• “I teared up when I read her message.”


Grammar Points

We cannot separate this phrasal verb.
Tear up → “He tears up whenever he talks about what happened.”

5. Freak out

[freaks out; freaked out; freaked out; freaking out]

(informal) If you freak out, or if something or someone freaks you out, you feel so angry, scared, or surprised that you can’t control yourself. So we can say,

  • “He freaked out when he saw the spider.”
  • “I freaked out when I realized that I was late for work.”

Synonyms

Anger, agitate, worry, excite, trip out, flip out

Grammar Points

We can separate this phrasal verb.
Freak out → “They freaked out when they saw the police.”
Freak someone out → “Meeting his parents freaked his Maria out.”
Freak out on someone → “She freaked out on him.”

5. Take Out On

[takes out on; took out on; taken out on; taking out on]

When you take it out on someone, you treat them badly because you feel tired, upset or angry even though it’s not their fault. For example,

  • “When she’s stressed out, she always takes it out on me.”
  • “I’m sorry I took it out on you.”

Synonym

Vent

Grammar Points

We can separate this phrasal verb.
Take something out on someone → “Don’t take your anger out on me.”
We often use this phrasal verb with it → “Don’t take it out on me.”

7. Tell off

[tells off; told off; told off; telling off]

(informal) If you tell someone off, you speak to them angrily for doing something wrong. So we can say,

  • “If she does it again, he’s going to tell her off.”
  • “I was so mad at him that I told him off.”

Synonym

Reprimand

Grammar Points

We can separate this phrasal verb.
Tell someone off → “I told Maria off.”
Tell someone off for doing something “I told them off for lying to me.”
‘Tell off’ is often used in the passive form.
be/get told off → “I got told off for driving carelessly.”

So how many of these phrasal verbs did you already know? Tell me in the comments. I’d love to hear from you! And if you found this post helpful, please share it with your friends.
June 12, 2019
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Sama Alkhalili

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Hi, I’m Sama and my goal is to help you improve your English speaking and fluency. I'm a Canadian English teacher with a passion for travel and learning. I've taught in Italy, Spain and now in Canada where I work one-on-one with students all over the world, sharing techniques and strategies to improve their spoken English. In my lessons, I use fun and interactive methods to teach you everyday English, which is different from written or formal English. My lessons are designed to boost your confidence when speaking English, so you can have easy conversations with people you meet at work, while traveling or in your daily life. The confidence that you want when speaking in English is possible and I'll show you how! Book your trial lesson today to find out more about my method and the different ways I can help you.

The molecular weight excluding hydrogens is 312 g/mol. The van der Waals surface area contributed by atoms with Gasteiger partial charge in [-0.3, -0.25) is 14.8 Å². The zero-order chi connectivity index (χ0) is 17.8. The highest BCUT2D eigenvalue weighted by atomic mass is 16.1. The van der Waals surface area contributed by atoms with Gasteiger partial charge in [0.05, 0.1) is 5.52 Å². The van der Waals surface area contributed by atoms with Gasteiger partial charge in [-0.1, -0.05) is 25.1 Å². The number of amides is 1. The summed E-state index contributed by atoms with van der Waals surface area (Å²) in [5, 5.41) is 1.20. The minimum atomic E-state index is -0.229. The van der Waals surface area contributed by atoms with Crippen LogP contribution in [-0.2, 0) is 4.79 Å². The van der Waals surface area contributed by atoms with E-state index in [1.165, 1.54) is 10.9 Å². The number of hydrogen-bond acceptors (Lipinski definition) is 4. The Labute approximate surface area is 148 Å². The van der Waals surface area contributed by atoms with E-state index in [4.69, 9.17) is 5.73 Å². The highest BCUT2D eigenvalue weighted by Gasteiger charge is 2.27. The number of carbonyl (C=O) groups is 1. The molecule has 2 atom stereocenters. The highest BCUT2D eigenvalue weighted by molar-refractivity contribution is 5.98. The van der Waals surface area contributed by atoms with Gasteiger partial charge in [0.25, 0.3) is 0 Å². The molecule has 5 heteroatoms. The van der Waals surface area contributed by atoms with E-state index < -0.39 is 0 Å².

Flag
English
globe
Canada
time
195
Speaks:
English
Native
,
Spanish
A2
,
Italian
A2
Hi, I’m Sama and my goal is to help you improve your English speaking and fluency. I'm a Canadian English teacher with a passion for travel and learning. I've taught in Italy, Spain and now in Canada where I work one-on-one with students all over the world, sharing techniques and strategies to improve their spoken English. In my lessons, I use fun and interactive methods to teach you everyday English, which is different from written or formal English. My lessons are designed to boost your confidence when speaking English, so you can have easy conversations with people you meet at work, while traveling or in your daily life. The confidence that you want when speaking in English is possible and I'll show you how! Book your trial lesson today to find out more about my method and the different ways I can help you.